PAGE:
By BBC News
The front pages examine the hopes of President Joe Biden and Prime Minister Boris Johnson that war may yet be averted in Ukraine.
"Diplomacy can still save Ukraine" is the headline in the Times, while the Daily Telegraph says ""Window for peace is open".
The Financial Times focuses on comments from Russia's foreign minister, Sergei Lavrov, that there could be a diplomatic "way forward".
The Guardian stresses Mr Johnson's message – that the situation is "very, very dangerous" while the i newspaper and the Daily Mirror both suggest that the West is making "last-ditch" efforts to stop a conflict, or as the Daily Express puts it – President Putin is being given his "final warning".
In its editorial, the Sun underlines the importance of the West remaining united. It insists that if Russia invades, Moscow should be left "totally isolated economically".
In the Times, the former Conservative leader, William Hague, suggests Mr Putin is determined to rebuild the Russian empire and thinks any invasion would pose a crisis for the West rather than to him – and that Russia cannot be frozen out.
The i newspaper's editor believes it is unlikely that the Russian leader will delay any military operation, suggesting this might give European countries time to improve their energy security and supply chains.
The Guardian's leader column notes that German Chancellor Olaf Scholz may be the last Western leader to hold talks in Moscow before Russian troops cross into Ukraine. It says his words should carry some weight, given Germany's close economic ties.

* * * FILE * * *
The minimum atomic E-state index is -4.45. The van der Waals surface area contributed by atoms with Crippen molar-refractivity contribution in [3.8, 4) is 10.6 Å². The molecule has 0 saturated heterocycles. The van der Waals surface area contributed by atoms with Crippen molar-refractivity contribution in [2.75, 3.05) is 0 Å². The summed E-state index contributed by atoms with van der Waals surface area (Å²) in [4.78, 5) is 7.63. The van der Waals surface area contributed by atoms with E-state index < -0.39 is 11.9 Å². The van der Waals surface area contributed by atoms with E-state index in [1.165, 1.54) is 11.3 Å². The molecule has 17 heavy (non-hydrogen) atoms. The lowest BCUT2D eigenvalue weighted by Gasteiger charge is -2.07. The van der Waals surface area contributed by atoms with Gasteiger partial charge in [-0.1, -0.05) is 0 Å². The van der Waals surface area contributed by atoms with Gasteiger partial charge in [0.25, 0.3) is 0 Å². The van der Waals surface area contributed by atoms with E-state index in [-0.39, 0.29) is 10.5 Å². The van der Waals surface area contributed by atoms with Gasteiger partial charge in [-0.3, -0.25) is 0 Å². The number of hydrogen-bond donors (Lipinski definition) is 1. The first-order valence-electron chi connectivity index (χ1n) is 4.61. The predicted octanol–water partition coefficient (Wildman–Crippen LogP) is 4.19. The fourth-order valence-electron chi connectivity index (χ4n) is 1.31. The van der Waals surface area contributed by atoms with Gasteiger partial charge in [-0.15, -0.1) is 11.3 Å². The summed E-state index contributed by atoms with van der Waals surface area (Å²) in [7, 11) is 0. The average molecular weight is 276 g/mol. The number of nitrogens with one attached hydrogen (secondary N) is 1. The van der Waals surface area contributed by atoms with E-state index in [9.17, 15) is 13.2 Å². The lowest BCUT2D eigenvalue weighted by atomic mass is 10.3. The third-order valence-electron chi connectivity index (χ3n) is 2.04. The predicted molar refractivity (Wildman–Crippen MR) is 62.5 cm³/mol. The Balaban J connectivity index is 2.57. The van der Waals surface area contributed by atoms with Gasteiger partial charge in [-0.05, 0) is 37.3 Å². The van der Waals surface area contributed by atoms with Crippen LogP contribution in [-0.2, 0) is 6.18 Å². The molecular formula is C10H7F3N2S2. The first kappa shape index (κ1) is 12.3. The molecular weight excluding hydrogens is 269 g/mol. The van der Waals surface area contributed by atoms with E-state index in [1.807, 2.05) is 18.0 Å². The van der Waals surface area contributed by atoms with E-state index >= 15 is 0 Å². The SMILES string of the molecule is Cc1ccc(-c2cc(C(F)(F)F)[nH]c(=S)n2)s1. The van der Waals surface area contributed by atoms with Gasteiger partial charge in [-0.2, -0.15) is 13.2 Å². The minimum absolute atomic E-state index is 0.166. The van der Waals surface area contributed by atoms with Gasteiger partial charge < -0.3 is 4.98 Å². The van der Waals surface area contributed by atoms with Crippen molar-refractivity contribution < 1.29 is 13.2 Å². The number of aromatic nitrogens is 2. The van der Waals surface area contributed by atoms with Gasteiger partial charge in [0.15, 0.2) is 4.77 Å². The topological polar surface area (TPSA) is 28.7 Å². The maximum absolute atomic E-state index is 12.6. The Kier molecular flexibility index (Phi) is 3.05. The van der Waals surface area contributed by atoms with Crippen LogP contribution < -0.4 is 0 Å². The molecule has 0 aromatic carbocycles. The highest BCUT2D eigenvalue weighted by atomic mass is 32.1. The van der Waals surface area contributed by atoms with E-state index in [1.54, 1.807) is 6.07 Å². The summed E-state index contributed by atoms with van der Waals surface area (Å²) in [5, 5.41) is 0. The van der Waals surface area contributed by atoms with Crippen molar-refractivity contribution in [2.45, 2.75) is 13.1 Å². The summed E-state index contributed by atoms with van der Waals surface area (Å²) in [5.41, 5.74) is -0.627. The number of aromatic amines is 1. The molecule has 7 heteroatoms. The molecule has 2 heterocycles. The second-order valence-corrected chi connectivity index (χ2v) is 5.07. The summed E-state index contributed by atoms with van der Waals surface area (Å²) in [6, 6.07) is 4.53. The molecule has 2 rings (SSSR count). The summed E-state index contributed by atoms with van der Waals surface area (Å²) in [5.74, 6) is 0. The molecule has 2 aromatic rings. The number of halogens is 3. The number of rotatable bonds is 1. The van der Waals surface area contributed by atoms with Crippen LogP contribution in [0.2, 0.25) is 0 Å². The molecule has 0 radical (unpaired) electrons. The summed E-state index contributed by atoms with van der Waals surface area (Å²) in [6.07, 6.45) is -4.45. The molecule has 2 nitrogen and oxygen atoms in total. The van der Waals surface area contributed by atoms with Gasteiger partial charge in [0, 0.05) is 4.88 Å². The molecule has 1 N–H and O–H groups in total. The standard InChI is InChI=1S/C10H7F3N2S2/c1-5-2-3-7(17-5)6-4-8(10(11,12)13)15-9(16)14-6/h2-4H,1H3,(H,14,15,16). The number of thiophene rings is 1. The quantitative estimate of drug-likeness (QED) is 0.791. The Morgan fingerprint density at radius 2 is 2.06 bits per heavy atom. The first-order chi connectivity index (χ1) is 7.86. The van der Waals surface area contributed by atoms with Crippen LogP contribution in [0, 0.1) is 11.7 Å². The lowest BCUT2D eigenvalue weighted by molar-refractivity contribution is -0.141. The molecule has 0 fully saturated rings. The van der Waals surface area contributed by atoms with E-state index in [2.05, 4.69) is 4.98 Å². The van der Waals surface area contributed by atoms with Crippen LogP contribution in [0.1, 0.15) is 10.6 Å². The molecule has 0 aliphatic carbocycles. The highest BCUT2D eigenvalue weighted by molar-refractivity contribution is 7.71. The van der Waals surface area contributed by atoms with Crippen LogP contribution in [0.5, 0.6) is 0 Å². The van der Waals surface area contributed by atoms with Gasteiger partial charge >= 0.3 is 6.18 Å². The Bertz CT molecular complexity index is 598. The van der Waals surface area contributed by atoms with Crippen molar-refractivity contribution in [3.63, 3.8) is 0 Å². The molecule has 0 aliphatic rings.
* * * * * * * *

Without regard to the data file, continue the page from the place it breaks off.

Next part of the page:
The Daily Mail leads on the revelation – from the inquiry into the Post Office computer scandal – that 33 people falsely accused of taking money from their branches had died waiting for justice.
The Mail describes the affair as the "biggest and most heartbreaking miscarriage of justice" in British legal history.
The head of the water industry regulator, Ofwat, has told the Telegraph that company bosses should have their pay linked to levels of pollution. David Black says he understands customers' frustrations about large bonuses being paid out to poorly performing firms.
The Mirror suggests water company bosses are what it calls "flush … with cash" saying nine of them received a total of more than £15m in pay and bonuses last year. At the same the number of times raw sewage was pumped into the sea or rivers rose by 37%.
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It is "better late than never", according to the Times as it reports on the benefits of starting exercise in your seventies. A study says that pensioners who exercise for 20 minutes a day have significantly lower rates of heart disease.
And the rising cost of petrol is illustrated in the Mail with a Pugh cartoon of a woman dismissing her Valentine chocolates, with the words: "Big deal. Sue from next door's husband splashed out and gave her a full tank of petrol."
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By BBC News